Toll of hepatitis A outbreak climbing
Pittsburgh — When avid University of Pittsburgh football fan John Spratt skipped the Pitt game on Oct. 11, Joseph Spratt knew his younger brother was sick. Neither of them realized how sick.
Barely a month later — on Nov. 14 — John Spratt was dead at age 46 of liver failure, the third and latest fatality in the biggest known outbreak of hepatitis A in U.S. history.
Spratt, a devout Christian family man, spent his last 10 days heavily medicated, never able to say goodbye to his wife, Robin, and daughters, Jacqueline, 17, and Kristen, 12.
"We were told he could hear us, and if you talked to him there'd be a little flutter of the eyebrow or a soft squeeze of the hand, but that's about it," said Joseph Spratt.
More than 540 people have fallen ill over the past few weeks after going to a now-closed Chi-Chi's Mexican restaurant, and investigators say green onions may have been the source of the virus.
Spratt fell ill after having the chicken fajitas with his 17-year-old daughter on Oct. 5 at the restaurant in the Beaver Valley Mall, about 25 miles from Pittsburgh. (His daughter did not get sick, apparently because she did not eat all the condiments that came with the fajitas.)
But on Nov. 3, the day the state Health Department announced the outbreak, Spratt was hospitalized. The next night, he went into liver failure.
The three deaths have shocked western Pennsylvanians, because health authorities have been saying that hepatitis A is usually not fatal and normally runs its course in a few weeks after causing such symptoms as fever, jaundice, nausea and abdominal pain.
Greene County has had two hepatitis A outbreaks in the last decade or so, said Kevin Gipson, assistant director of the Springfield-Greene County Health Department. One occurred in the early 1990s, the second in 1998-99, he said. Both were traced to person-to-person contact and were not food-borne, he said.
"We're always on alert with hepatitis A," he added.
The health department has sent notices to area physicians to be on the lookout for signs of the virus, which can include flulike symptoms, yellowing of the skin and the whites of the eyes and a general malaise. Those who do contract hepatitis A are immune from getting it again, Gipson said.
The health department has also notified grocery wholesalers and all licensed food outlets in Greene County about the outbreak.
"They may have consumers bring them (green onions) back and want their money back," he said. "Some restaurants have stopped using them."
One is Boston Market on South Glenstone Avenue near U.S. 60. Though raw green onions are considered the culprit, the company has pulled any use of the vegetable from six of its dishes, said Phyllis Hammond, senior vice president of communications with the Golden, Colo.-based company.
"We just decided to take a proactive stance rather than take any risk at all with our customers' or employees' health," she said. "We haven't been impacted by this, but we made the call because we would rather be safe than sorry."
Pennsylvania Health Department spokesman Richard McGarvey said there does not appear to be anything surprising statistically about this outbreak. The fatality rate for hepatitis A is one to three deaths per 1,000 cases, though it rises to 18 per 1,000 for those older than age 50 and higher for those with chronic liver problems, McGarvey said.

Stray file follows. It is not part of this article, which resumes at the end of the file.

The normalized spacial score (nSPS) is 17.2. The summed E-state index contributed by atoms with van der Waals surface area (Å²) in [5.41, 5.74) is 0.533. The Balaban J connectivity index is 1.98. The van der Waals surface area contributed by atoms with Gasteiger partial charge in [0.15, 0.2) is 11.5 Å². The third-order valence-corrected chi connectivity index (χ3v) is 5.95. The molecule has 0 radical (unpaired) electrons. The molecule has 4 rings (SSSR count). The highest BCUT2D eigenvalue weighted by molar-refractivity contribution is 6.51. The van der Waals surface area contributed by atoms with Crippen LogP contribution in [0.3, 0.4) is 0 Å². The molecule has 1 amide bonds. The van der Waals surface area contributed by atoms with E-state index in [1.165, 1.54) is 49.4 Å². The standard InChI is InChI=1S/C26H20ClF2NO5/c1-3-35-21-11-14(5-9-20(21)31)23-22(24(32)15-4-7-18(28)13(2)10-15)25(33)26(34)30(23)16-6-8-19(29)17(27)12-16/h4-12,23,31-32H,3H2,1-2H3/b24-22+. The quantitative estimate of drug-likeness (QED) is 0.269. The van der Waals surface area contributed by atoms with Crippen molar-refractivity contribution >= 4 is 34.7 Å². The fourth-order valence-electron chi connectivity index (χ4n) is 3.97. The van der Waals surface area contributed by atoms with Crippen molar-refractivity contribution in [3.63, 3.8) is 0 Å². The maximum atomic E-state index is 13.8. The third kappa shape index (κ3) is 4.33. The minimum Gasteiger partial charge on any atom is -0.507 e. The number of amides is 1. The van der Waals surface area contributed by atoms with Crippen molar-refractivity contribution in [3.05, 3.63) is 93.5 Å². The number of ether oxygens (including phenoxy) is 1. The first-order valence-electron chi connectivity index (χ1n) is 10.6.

Dineen Wieczorek, a 51-year-old diabetic, died at a hospital Nov. 12 while awaiting a liver transplant because of damage done by the virus. A customer service representative at an Ikea store, she had eaten at Chi-Chi's on Oct. 6 for her 32nd wedding anniversary.
Jeff Cook, 38, a laid-off auto-body restorer, died Nov. 7 of liver failure shortly after receiving a transplant because of the virus. The coroner is investigating whether acetaminophen Cook took for his symptoms contributed to his death because overuse of the pain reliever can cause liver damage.
Other victims are slowly trying to get over the symptoms.
Jennifer Parison, a 32-year-old homemaker, has been ill since Oct. 30 and blames her hepatitis on the lobster enchilada meal she had at Chi-Chi's weeks earlier. Seven months pregnant, Parison has been told her unborn child is in no danger. But that has not made her life any easier.
"All you want to do is sleep. It's like you're disoriented all the time," Parison said. "And with four kids screaming and a husband working 12- to 14-hour days, it's like it's never going to end."
She said the TV accounts of the outbreak scare her and make her cry.
"You go out to eat, and you think you're safe and you end up sick. This is ridiculous," she said. "I wouldn't wish this on my worst enemy."
Kim and Jim Hite took the virus with them on vacation. They ate taco salads at Chi-Chi's on Oct. 4 and Jim Hite became ill about two weeks later, while the couple were celebrating their 10th wedding anniversary in Florida.
"By the time we left Florida, he was throwing up and had a horrible flight home," said Kim Hite, a 31-year-old kitchen manager at another restaurant. She became ill shortly afterward, as did two others in their dinner group.
"Actually, we thought we had the flu and were treating it like the flu, but once you get into it, it's 10 times more horrible than the flu," she said. "You totally lose your appetite. You actually eat because you have to eat to live. You don't eat because you're hungry."
She said she has lost 25 to 30 pounds and her husband has lost 40 to 50.
For the next week or two, they figure they will pass the time with three or four naps a day, daytime television, puzzles and board games.
"This is not us. We're always on the go," she said. "This really settled us down."
To read more about the Chi-Chi's hepatitis A outbreak and litigation, visit the Marler Clark news archives.